23 April 2012
While waiting in my car for a funeral repast to begin at a fraternal function hall, I noticed two young women, in their late teens or early 20s, lounging together on a stone wall at the edge of a large neighborhood park. They were wearing tight jeans and lightweight blouses that left more exposed than concealed, a revealing style of dress unremarkable in this age of excessive openness about everything.
I figured they were friends relaxing on a sunny, warm afternoon.
That is, until a man old enough to be their grandfather pulled up in a car, braked and engaged one of the women in a brief conversation. She got in. He drove off. What had looked like purposeless idling now appeared to be commerce: the sex trade.
Harambee Park in the heart of the Boston’s Dorchester section, a city facility once known as Franklin Field, was not where I expected to find prostitution. It’s in a residential neighborhood. A youth center, popular indoor tennis club and sports fields are in or adjoin the park.
The New York Times recently ran a front-page article about what poor single women with children do to make do in the recession since the country has ended welfare “as we know it” and slapped a five-year limit on cash benefits. The hard-pressed women interviewed in Phoenix reported they had “sold food stamps, sold blood, skipped meals, shoplifted, doubled up with friends, scavenged trash bins for bottles and cans and returned to relationships with violent partners.”
Jason DeParle is a seasoned reporter who knows federal social policy, but this time I don’t think he got the whole story. His New York Times sources may not have told him everything or they may not have been entirely representative.
I suspect what I saw at that park earlier in the 2000s, before the Great Recession, and have observed any number of times since then in Boston represent an unanticipated way women in poor families manage welfare reform: neighborhood prostitution.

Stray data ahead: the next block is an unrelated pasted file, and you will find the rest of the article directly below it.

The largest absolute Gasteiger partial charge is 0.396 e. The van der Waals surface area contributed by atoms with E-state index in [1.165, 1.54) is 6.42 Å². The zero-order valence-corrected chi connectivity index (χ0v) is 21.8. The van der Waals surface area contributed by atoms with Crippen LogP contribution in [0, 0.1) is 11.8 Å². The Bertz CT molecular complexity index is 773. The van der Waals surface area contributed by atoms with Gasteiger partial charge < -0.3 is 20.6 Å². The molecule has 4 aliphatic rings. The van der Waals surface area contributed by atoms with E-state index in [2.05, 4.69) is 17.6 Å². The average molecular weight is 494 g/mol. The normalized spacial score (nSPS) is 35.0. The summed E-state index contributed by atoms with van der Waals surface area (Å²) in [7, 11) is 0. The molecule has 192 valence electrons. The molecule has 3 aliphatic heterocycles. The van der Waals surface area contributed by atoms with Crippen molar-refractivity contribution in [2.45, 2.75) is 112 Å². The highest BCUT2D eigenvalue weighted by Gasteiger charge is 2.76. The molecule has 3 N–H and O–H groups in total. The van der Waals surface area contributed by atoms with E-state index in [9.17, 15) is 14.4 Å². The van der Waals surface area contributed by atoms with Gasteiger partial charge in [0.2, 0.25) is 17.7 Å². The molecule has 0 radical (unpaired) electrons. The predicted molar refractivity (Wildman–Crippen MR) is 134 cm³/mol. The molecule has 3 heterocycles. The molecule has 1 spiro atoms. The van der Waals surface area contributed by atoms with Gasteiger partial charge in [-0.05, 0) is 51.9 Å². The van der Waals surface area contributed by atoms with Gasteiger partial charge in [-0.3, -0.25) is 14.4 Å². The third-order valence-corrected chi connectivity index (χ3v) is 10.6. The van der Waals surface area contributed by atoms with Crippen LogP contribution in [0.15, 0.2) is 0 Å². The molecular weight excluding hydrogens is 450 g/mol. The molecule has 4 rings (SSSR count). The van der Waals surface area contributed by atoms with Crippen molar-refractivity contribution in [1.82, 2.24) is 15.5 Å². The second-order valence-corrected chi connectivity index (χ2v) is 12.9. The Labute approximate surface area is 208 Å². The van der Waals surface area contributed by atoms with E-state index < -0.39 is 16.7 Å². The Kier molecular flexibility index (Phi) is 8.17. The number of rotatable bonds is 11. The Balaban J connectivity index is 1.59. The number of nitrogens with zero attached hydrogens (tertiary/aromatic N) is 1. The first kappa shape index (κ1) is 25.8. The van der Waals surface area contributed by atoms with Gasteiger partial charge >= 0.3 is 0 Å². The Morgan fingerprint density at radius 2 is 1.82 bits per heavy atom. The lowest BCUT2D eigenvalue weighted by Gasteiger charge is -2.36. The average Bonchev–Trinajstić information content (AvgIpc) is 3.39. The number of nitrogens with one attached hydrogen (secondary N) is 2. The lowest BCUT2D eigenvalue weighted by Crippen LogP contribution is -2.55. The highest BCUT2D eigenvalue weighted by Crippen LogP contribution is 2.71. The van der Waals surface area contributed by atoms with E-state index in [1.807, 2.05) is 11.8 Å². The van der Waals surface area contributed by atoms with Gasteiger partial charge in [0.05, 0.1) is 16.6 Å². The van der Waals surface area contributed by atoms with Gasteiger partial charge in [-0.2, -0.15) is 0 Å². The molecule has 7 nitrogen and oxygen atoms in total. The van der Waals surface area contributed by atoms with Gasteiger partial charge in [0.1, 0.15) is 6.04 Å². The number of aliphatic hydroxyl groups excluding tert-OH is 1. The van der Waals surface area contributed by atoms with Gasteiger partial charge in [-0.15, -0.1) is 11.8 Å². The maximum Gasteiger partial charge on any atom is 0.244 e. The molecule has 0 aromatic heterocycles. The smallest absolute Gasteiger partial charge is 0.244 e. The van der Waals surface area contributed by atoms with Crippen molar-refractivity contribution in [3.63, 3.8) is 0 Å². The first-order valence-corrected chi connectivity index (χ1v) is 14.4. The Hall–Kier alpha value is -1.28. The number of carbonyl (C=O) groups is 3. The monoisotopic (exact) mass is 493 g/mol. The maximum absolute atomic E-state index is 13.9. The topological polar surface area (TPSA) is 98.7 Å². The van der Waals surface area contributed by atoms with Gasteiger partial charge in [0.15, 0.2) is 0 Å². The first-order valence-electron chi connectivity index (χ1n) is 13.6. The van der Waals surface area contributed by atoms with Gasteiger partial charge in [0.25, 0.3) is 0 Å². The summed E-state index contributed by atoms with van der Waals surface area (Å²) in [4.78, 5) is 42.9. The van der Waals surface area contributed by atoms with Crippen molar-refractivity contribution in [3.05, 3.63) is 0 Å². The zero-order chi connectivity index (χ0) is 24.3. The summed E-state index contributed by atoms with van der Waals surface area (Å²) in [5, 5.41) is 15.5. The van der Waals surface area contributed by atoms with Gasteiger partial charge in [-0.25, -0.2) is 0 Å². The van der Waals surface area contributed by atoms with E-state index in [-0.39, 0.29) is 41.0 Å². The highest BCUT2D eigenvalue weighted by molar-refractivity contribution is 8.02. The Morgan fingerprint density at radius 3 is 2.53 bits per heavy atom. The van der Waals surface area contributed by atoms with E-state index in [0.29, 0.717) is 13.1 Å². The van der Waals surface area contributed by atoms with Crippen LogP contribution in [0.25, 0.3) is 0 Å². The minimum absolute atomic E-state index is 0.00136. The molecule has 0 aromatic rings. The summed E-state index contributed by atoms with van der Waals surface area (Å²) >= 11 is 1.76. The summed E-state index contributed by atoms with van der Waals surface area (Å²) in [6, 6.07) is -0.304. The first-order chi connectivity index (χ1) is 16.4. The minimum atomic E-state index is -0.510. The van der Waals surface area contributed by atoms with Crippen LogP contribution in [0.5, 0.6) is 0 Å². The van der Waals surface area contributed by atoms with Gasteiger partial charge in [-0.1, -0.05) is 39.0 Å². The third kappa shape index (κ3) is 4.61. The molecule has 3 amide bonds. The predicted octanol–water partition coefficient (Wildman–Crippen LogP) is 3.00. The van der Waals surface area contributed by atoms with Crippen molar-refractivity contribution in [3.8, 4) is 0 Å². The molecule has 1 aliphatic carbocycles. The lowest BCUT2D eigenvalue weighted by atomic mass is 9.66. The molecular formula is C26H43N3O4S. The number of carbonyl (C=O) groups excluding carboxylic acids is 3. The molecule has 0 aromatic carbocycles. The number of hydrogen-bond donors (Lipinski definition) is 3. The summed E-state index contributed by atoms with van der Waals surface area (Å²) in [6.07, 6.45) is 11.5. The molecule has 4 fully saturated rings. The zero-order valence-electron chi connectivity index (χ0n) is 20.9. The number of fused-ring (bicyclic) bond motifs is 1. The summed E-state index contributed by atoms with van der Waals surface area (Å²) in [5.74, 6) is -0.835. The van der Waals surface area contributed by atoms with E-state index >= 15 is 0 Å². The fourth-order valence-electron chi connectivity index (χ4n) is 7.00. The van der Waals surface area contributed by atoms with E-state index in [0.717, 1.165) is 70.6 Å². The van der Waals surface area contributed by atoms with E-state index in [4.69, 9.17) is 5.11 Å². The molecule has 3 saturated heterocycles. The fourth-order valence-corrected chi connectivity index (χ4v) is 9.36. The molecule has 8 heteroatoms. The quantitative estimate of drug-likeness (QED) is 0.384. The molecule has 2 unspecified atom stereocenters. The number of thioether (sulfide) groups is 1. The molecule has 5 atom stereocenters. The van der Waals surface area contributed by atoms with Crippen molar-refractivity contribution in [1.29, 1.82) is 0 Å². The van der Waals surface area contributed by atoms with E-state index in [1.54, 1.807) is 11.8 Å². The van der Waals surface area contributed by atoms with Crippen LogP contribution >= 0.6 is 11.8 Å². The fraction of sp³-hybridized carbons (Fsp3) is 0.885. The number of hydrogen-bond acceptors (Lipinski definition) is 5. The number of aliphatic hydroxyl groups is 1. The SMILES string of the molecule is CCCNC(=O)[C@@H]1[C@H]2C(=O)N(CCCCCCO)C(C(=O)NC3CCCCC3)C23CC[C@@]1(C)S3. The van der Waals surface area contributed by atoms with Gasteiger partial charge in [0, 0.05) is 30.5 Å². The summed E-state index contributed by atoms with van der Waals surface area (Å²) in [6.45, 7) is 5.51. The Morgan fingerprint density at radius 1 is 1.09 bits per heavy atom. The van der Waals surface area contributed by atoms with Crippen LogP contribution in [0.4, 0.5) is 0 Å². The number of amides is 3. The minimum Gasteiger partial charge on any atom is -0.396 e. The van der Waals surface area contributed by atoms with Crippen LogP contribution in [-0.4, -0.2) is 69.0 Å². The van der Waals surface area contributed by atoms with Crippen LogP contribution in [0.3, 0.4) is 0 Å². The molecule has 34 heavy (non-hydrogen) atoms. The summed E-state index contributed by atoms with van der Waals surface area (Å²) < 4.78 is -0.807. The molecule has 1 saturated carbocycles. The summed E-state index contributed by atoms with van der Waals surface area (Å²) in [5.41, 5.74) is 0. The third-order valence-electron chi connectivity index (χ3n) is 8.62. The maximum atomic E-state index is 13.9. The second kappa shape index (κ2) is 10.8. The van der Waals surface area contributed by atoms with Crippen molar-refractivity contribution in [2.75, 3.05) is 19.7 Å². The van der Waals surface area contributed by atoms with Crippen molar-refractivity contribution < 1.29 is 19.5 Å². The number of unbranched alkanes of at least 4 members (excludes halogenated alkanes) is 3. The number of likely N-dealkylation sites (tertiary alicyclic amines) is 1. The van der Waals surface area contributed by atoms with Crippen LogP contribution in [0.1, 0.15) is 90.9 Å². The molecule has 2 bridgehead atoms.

If I’m right, I wonder what the “family values” crowd who pushed for the limits on welfare – a program originally authorized in the Social Security Act of 1935 – thinks about this unintended consequence of relieving poor women from dependence on the government.
The two young women hanging out on that day were light-skinned, maybe Black, maybe Hispanic, maybe Cape Verdean. The elderly motorist was definitely Black. There is a public housing project on the opposite side of Harambee Park.
I’ve observed similar scenes on my morning walks involving White, Black, Latina or Asian women; usually young, but some edging toward middle age. I’ve seen in White and Black neighborhoods what sure looks like prostitution by women who are poor, given their gaudy but cheap clothing.
Women sexily dressed and posed, standing in the cold near the entrance of drug or grocery stores, smoking cigarette after cigarette, waiting for a man to offer a ride, for starters. On a summer day, a woman in short shorts, sitting a long time on a step at a gas station, waiting to be approached—downscale marketing I saw repeated one summer I worked in Reno. I’ve observed women flouncing along thru streets in residential neighborhoods, with a brief vehicle stop, a quick conversation and a hop-in.
In none of these cases have I done a journalistic investigation to know for sure what I saw was prostitution, but it sure looked like it and it’s a repetitive pattern. In one instance, I know police thought the same thing and intervened to disrupt the pattern.
A small neighborhood park on an inlet into Boston Harbor is on my walking route. The park, which is actually state property, has a parking lot almost as big as the grounds. I used to see a lot of parked vehicles with a middle-aged man behind the wheel and a 20-something woman in the passenger seat—that is, when you could see her.
The state police started making morning sweeps of the parking lot. I watched troopers ask a couple to get out the vehicle and overhead one inquire of the middle-aged man, referring to his much younger female companion: “Where did you pick her up?”
That kind of early morning business does not happen in Tenean Beach Park any longer.
I don’t know for sure the women I observed are members of former welfare families or, under the rules before the 1996 changes, whether they would have been eligible for government assistance. Those strike me as good questions worthy of official investigation.
With committees in the Republican-controlled House eager to investigate anything in a bid to harm President Obama politically, maybe the committee chairmen could do something constructive and turn their scrutiny on one of the laws passed after Republicans took over the chamber in 1995 for the first time in 40 years. They could ask Bill Clinton, then president, who coined the phrase “end welfare as we know it,” to appear as a witness. And maybe Newt Gingrich, who was House speaker when the welfare law passed.
While they’re at it, the House committees could also explore whether welfare reform has pushed more poor teenage boys into selling drugs to make up for the government money no longer coming into their households. In Boston, police say inner city gangs have become less about territory and more about the drug trade. That’s new.
Are teenage boys selling illegal drugs and young women selling their bodies better alternatives to poor families depending on the government for financial support? That’s a moral dilemma that supporters of the 1996 welfare reform law need to confront. •